Milí kolegové, sekce Didaktické aspekty distančního vzdělávání je třízena do jednotlivých kapitol, které co do témat postupují od obecnějších otázek ke konkrétnějším. Pokud vás zajímá nějaké konkrétní téma, není nutné číst obsah celé sekce – a přejděte raději rovnou k tomu, co potřebujete. Učíte-li však distančně krátce či poprvé, věříme, že by se vám mohlo hodit pročítat jednotlivá témata v pořadí, které vám zde takto navrhujeme.

Dear colleagues, the section Didactic Aspects of Distance Education is divided into chapters that progress from more general issues to more specific ones. If you are interested in a particular topic, there is no need to read the whole section - just pick and choose and go straight to what you need. However, if you are a short-term or first-time distance learner, we believe you may find it useful to read the topics in the order we suggest here.

 

General discussion on the forms of online teaching

When planning your teaching, you can choose from multiple forms of online instruction that combine elements of synchronous (real-time and timetabled, in-person teaching) and asynchronous teaching in different ways. Which form to choose can be determined by the way in which the in-person teaching has been conducted. Some forms of online teaching are more suited to lectures, others to exercises centred on the application of the material, and others to seminars where discussion predominates, etc.

This page briefly describes three basic forms of online teaching that are recommended for teaching at the Masaryk University Faculty of Arts.

Online teaching can be comparable in quality and effectiveness to in-person teaching. However, it is necessary to take into consideration certain facts, first of all:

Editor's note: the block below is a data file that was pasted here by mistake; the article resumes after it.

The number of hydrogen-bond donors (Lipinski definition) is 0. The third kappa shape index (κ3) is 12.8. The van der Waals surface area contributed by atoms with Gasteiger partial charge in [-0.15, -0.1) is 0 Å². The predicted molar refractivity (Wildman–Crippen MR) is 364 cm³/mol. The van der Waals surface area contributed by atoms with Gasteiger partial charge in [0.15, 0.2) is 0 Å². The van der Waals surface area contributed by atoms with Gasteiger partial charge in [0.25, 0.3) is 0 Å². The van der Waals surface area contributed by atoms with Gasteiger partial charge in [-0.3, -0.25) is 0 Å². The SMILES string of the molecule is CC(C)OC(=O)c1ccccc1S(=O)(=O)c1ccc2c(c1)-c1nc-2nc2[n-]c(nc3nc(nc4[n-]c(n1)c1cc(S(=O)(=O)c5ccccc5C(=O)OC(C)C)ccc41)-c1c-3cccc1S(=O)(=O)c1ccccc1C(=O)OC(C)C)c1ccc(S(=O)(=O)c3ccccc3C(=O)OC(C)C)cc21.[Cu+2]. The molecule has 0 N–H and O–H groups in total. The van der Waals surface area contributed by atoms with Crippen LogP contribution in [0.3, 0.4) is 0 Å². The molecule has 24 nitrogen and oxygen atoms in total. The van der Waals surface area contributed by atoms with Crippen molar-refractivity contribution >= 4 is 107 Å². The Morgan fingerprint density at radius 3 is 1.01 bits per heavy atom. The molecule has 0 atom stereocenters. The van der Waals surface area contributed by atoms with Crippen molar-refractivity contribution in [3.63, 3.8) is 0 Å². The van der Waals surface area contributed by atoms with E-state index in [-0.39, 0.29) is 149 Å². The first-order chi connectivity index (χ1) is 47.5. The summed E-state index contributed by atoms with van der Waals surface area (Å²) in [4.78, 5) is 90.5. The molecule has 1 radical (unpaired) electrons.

1. It must be kept in mind that students are studying full-time or in combined study mode, so simply providing sources of information for self-study is considered insufficient;
  2. Care must be taken to ensure that the content of online teaching is in line with the valid accreditation;
  3. It’s necessary to take into account the credit load of the course so that learners are not overloaded, but also so that the time they have to devote to their studies is not left unused;
  4. Technologies are merely the means of online teaching; it’s still the teachers who guide the teaching, not the chosen online teaching tools;
  5. Online teaching requires a high degree of flexibility, responsive organization, and also consideration and care for learners.

Sources of information vs. study materials

In online teaching, various study materials are used to a much greater extent than when teaching in-person. It’s therefore very important to pay attention to their quality. An article or book, or section or passage of the same, is not a study material, but only a source of information. Study materials support active learning, which learners can to some extent manage themselves. Study materials not only contain essential information, but also questions or tasks for learners to solve and for teachers to provide formative feedback on. In most cases, the high-quality study materials you create now will be transferrable to in-person teaching.

Information source: not primarily created for teaching purposes. These mostly refer to scholarly articles and books, websites, video, or audio recordings, etc.

Study material: is directly created for teaching, either by the teachers themselves or by colleagues. These are worksheets, presentations, instructional videos, short texts, quizzes, etc.

Synchronous online teaching (webinars)

This involves the regular meeting of students and teachers according to the standard timetable via one of the  video conferencing applications. These regularly organized webinars can be seen as a very convenient tool for maintaining the stable study regime that learners and lecturers are used to. The webinars themselves are often not very different from in-person classes. It’s this similarity that gives the teaching assurance, as it takes place within a framework that is familiar to learners and teachers, and what differs is only the environment, to which participants need to acclimatize. In the case of synchronous online teaching organized according to a timetable, it’s also possible to assign tasks to learners to complete at home either individually or in groups. In such a case, it’s necessary to take into account how many credits students are to receive after completing the course and the resulting time they are to spend on homework.